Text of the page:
This past spring break, university students from across the state were given the opportunity to fundraise and assist impoverished Jewish communities in Argentina.
Five UH students — Tanya Kazansky, Jake Levy, Nina Vysotskaya, Zhenya Gelman and myself — participated in this alternative spring break sponsored by the American Jewish Joint Distribution Committee. JDC is an international relief organization that offers assistance to Jewish communities all over the world.
JDC’s program in Argentina has been active since the country’s 2001 economic disaster, which sent much of the Jewish middle class into a state of poverty.
We did not know a great deal about this organization before the trip, nor did we understand the true meaning of taking such an expensive and seemingly inefficient route to community service.
The trip was a puzzle with missing pieces, in constant assembly.
As each puzzle piece was placed, we gained an additional piece of enlightenment about what the trip and our entire experience was truly about.
We were part of the JDC’s investment into educating Jewish students about other Jewish communities around the world, and encouraging and inspiring a philanthropic mentality and a desire to do service for the Jewish comminutes both at home and abroad.
Prior to the trip, we raised several thousands of dollars and collected children’s essentials to take with us on the trip. When we arrived in Buenos Aires, we took a 5-hour bus ride to Basavillbaso. Originally settled by Jewish immigrants, Baso now has a very small population of Jews, many of whom live in poverty.
Our first project was to paint an old Synagogue that was in a dire need of restoration. During this time, we got to truly know the friendly and inspirational community that surrounded us. The experience was absolutely unreal.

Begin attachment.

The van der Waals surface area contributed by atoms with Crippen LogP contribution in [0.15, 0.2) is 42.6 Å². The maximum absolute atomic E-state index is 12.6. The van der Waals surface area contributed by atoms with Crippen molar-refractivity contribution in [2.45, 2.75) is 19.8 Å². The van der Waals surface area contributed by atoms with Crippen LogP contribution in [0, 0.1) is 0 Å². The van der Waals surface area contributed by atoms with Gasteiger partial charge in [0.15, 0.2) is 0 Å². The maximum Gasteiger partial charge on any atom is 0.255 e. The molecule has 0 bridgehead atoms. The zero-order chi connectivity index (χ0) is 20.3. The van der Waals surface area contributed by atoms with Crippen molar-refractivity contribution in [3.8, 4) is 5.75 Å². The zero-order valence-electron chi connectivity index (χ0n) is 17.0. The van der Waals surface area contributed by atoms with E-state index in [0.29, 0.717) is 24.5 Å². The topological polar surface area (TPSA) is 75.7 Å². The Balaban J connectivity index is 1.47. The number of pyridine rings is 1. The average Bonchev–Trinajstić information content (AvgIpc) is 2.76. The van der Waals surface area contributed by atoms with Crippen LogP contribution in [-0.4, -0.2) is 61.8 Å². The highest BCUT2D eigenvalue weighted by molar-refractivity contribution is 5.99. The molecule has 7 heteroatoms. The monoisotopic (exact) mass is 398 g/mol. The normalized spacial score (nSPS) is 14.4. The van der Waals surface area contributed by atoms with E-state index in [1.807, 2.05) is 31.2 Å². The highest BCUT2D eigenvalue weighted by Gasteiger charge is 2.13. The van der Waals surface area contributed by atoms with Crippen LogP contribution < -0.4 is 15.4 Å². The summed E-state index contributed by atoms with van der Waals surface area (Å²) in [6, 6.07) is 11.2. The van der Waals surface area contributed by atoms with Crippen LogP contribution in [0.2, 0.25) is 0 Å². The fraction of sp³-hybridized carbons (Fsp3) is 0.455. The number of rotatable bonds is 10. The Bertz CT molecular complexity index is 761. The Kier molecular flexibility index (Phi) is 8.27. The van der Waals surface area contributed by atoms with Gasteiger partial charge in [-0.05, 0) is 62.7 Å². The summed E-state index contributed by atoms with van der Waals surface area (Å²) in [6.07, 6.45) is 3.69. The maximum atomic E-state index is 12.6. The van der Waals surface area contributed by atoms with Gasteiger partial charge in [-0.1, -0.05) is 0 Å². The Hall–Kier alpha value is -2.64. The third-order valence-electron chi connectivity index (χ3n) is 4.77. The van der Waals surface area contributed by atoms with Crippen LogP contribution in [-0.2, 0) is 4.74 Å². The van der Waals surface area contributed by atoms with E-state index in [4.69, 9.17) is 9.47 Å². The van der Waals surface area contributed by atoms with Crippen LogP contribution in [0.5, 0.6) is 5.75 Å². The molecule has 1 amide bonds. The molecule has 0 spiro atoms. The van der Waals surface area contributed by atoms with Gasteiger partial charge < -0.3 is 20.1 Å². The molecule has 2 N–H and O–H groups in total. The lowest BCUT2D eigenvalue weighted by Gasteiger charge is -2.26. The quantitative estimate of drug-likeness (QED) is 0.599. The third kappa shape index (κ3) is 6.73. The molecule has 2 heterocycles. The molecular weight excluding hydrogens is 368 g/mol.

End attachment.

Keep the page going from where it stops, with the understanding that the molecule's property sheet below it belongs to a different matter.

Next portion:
During our breaks, we often visited locals in their homes. The Houston group of students visited a local woman named Rachel, an elderly recipient of the assistance JDC offers.
Our meetings with her were eye opening. The conditions that she and her family lived in were below any kind of standard we could relate to.
But despite the apparent difficulty of her situation, she was extremely inspirational with her optimism and good spirits.
This experience made all of us realize that this was more than just a trip to “help out.” This was a first-hand look into the pressing issue of poverty. We were completely caught off guard, and saw the puzzle pieces of this trip come together a bit more.
After Buenos Aires, we traveled to Lador Vador, a Jewish retirement center funded by the JDC that had a day care for needy children five and under. At the Baby Help Center we were able to stock the shelves with supplies we had brought with us from Texas. No amount of material worth could ever equal the intrinsic reward we felt when looking at those little smiles. We also visited with the residents at the retirement home and ate dinner with various philanthropists from the world over.
The amount of negligence and poverty that strangled this community was almost unbearable to see. Fortunately, there was relief like this soup kitchen that the JDC provided for anyone there. Along with helping communities, the JDC also helped create jobs by building a kosher factory that makes Argentine cookies called Alfajores.
We also enjoyed Argentine sightseeing, the night life, the incredible cuisine and of course each other’s company.
Gelman said she was amazed by how everyone came together and became friends.
“We did not all know each other in the beginning, but by the end we were already planning road trips to each other’s schools,” she said.
By the end we understood that this trip was more than just having students like ourselves, volunteer in a foreign country. It was an investment, a token of faith that we would remember the experience and use as a catalyst to living a life that includes community service, philanthropy and education.